The workshop scenes did indeed have the feeling of those old movies I used to watch as a kid on rainy Saturday afternoons. The production design even evoked memories of the original Outer Limits series (high praise indeed).

The problem I had with Automatons is that it really doesn't go anywhere and takes a LONG time doing it. Besides the video diaries (which, I repeat, worked great), we basically watch "the girl" soldering parts for the robots and fending off random electronic attacks from "the enemy leader" that cause the automatons to go buggy for a few seconds. By the time the "surprise" is revealed, that the war was the result of a big misunderstanding and really shouldn't have been fought in the first place (sort of a cross between The Huffington Post and Famous Monsters of Filmland), my interest had already faded.

BTW, the surprise is revealed to the audience through one of Scrimm's video logs that the girl happens to miss while her attention is elsewhere. The plot problem I have with this is WHY didn't she just watch ALL of the videos at once. Instead the girl rations them one at a time like someone with a low-end Netflix account. Had she viewed them all, she would have realized the folly of her ways and avoided the disastrous robot battle at the end. But then again, had she done that, she would have realized the folly of her ways and avoided the disastrous robot battle at the end. Which is why McKenny said he made the film in the first place.

This brings me to the title characters. The robots are WAY too cheesy looking to take seriously. To be fair, I sympathize with McKenney for not having the budget to do better. But, gee whiz! They look more like the Tin Man from The Wizard of Oz than killer machines. And the miniatures don't come across much better (see trailer below). McKenny lingers way too long on each shot. I was reminded of a high budget sci-fi film, 2001: A Space Odyssey. There's a scene where Astronaut Bowman uses the mechanical arms of the pod to open an airlock door that seems to go on forever. Every one of miniature exteriors in Automatons is paced like that. Just not as pretty to look at.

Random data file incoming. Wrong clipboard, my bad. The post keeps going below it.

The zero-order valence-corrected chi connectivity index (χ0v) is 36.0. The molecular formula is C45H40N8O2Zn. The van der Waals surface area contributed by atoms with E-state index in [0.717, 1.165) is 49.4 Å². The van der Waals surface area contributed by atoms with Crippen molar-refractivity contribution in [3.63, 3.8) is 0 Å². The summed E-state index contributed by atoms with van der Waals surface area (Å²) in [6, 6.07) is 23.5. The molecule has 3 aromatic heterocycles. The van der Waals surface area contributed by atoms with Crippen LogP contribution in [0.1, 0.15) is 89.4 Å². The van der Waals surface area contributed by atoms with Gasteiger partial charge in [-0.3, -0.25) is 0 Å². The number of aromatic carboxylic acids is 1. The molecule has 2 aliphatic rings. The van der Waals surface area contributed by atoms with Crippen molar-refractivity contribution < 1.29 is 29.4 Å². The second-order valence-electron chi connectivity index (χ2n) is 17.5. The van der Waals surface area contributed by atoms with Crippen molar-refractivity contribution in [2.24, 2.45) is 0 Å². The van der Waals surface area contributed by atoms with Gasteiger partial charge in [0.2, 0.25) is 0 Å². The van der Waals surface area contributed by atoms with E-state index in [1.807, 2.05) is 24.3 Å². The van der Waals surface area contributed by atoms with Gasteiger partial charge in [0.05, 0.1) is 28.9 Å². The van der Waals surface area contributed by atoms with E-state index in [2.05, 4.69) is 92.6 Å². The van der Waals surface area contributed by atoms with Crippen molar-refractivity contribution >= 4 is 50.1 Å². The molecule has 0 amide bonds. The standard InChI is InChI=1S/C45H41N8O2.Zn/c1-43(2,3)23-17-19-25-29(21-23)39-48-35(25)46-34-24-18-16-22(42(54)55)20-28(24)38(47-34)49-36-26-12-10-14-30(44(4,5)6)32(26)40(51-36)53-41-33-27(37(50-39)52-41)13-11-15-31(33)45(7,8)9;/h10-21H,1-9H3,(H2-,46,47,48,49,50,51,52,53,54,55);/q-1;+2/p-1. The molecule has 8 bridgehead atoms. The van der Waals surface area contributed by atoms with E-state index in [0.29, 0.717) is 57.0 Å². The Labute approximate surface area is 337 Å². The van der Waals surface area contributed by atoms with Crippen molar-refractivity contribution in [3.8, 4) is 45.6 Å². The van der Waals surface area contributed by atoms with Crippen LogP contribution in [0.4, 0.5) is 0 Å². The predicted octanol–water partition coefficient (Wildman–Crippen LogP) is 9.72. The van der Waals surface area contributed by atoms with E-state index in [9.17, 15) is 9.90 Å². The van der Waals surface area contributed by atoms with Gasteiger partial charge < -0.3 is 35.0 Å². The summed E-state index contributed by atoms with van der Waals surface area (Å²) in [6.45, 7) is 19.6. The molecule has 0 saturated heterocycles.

Once the final battle outside is over, the girl and her bots siege the enemy camp. Which looks like another underground workshop. The automatons sadistically slaughter the human inhabitants with spikes, saw arms, death rays, etc. For a film whose message is ostensibly about the horrors of war, there seemed a bit too much of an "ain't it cool" celebration of it.

Ultimately, the enemy leader finds herself pinned to a wall with a giant metal pipe sticking out of her chest. Yet, she musters up the strength to explain to the girl how much of a dupe she's been for waging the robot war for so long. I mean, it was a pretty serious looking pipe she has sticking out of her midsection and she's wasting time yelling at the girl. Anyway, as a last ditch effort, the pinioned combatant brandishes what looks like the control unit to a motorized race car set and threatens to unleash an electronic disruptor that will shut down all the robots unless the girl withdraws. As expected, the girl doesn't withdraw, fires a shot instead, and the enemy leader pushes the button. The dead enemy leader gets her final revenge as all of the machinery shorts out and stops. This includes life support equipment that the girl needs to survive in the toxic atmosphere. Of course, I'm still not sure why the girl didn't just wait. From the looks of her injuries, the enemy leader only had a few minutes to live. Did I mention there was a GIANT metal pipe sticking out of her chest? The last shot shows the poor doomed girl in the dark looking out a window at the barren landscape (actually, that shot worked pretty well).

Having said all of that, could I have done better? I dunno. But I do know this: for all its faults, Automatons is still WAY better than Only the Strong!